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Articles tagged with: communications

27 Apr
moises Every so often, we like to spotlight Eberly College students who are doing great things while enrolled at West Virginia University. This time, we present to you Moises Cardenas, communications studies major. He’s currently interning at WVNet, a company providing internet and communications access across the state. We caught up with him recently for this Q&A.

What’s one skill or concept from one of you classes that you found yourself using in your internship?

I would say strategic social media stuff because you have to come up with strategies on how to really engage your followers and audience and how to build a network up of strong and weak ties that I learned in many of my communication studies classes.

Walk us through a typical day at your internship.

I actually share an office with our data management center manager and he runs everything within WVNet. Ill just go and have my own computer and desk space, go through and bring up all my social media feeds and first thing I like to do is see if anybody has followed me, or mentioned me or how I plan on engaging people that certain day. And you know every day really varies because it’s just starting to take off the ground now. So I have a whole media team, I have a graphics designer and video editors and web designers so I tell them what I need for that day, if I need a new logo, or need something new, a new photo I can go to them and ask them what I need. And I really like to specify my content towards if there is an event going on or anything like that and it just changes day to day on how I feel and what creativity comes to me that day.

How do you connect people in these rural communities with Internet?

What URcast and WVNet does really is provide caching services which is, if these places have low broadband or internet connections, if 5 students get on they’re not going to be able to get on it will be way too slow so what this allows is for them to all get on at the same time.

With more and more commerce taking place online, access to broadband can level the playing field between rural and urban communities. What drew you to an internship at WVNet?

I was really looking for something within the field of Social Media and the fact that it’s not only you know that this is a good internship and I’m getting great experience, but I am also really making a change in the state that I really love and going to WVU you feel even more of a sense of pride for West Virginia. You’re making a change and it’s kind of a sense of fulfillment to see how happy they are just to be able to be doing something new and something different. And you can see how much they improve within the classroom.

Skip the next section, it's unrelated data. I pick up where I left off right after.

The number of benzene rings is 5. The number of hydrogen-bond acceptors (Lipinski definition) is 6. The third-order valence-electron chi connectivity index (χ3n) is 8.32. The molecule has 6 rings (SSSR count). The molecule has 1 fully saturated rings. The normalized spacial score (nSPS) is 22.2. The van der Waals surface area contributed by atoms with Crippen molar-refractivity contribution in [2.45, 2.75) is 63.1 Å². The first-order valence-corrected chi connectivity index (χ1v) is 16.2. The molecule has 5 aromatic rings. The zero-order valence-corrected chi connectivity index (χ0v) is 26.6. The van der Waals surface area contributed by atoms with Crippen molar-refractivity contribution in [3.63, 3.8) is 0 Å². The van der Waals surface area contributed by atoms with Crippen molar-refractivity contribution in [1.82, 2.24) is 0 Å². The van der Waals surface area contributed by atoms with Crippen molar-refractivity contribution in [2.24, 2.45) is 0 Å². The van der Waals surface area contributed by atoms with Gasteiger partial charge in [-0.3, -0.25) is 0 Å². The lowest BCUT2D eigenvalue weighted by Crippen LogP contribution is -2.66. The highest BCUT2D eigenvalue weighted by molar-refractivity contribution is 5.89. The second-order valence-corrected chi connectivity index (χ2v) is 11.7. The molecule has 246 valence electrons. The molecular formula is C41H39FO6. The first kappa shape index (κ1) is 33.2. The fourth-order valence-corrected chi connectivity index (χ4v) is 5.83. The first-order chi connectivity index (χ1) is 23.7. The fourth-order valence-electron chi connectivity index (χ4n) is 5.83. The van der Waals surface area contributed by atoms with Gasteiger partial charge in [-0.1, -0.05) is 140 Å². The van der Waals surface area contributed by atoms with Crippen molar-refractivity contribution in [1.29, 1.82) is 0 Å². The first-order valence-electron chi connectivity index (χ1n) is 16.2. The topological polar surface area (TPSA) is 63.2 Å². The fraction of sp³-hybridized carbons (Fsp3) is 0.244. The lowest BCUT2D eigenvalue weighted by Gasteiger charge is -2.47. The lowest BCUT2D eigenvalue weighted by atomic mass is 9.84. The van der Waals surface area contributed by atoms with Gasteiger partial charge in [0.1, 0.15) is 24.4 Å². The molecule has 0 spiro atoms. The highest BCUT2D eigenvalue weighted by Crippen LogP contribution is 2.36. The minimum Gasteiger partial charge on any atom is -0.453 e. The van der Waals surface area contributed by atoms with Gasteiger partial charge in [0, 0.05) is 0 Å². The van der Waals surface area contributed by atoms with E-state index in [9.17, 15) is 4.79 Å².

What has been your favorite moment so far in the internship?

On March 13 there was a nationwide initiative called Digital Learning Day. I actually organized an entire event which was a DLD carnival. So this is at an elementary school and we had different types of games that related to technology. We had them create a digital superhero online and it was like the Marvel website. They created a superhero and wrote a paragraph about how you could be saved using something online or learn something digitally. We had different prizes, we had games for them.

Fill in the blank: Majoring in Communication Studies has …

Really just helped me to be able to do what I want to do because it is such a broad field. I can go on to do some marketing, I can do web design, I can go and do a little bit of social media.

What is one of the biggest challenges you’ve had while interning with WVNet?

Being comfortable and being confident about what I know because you’re on the phone with people who have years of experience they’re all older than you, they’re all established financially within their job you know and you feel as though you’re learning so much from them. It’s kind of nerve racking when they come to you what do you think we need to do, what do we need to do (with marketing) and being confident in your ability to say “this is what we need to do!” and really being able to utilize it and go through with it and see the results. It’s nerve racking, but when you see the results you see that you are confident about what you are doing.

3 Mar

Elizabeth Cohen of the Department of Communication at West Virginia University told WDTV Monday that a study saying Facebook causes depression may be flawed.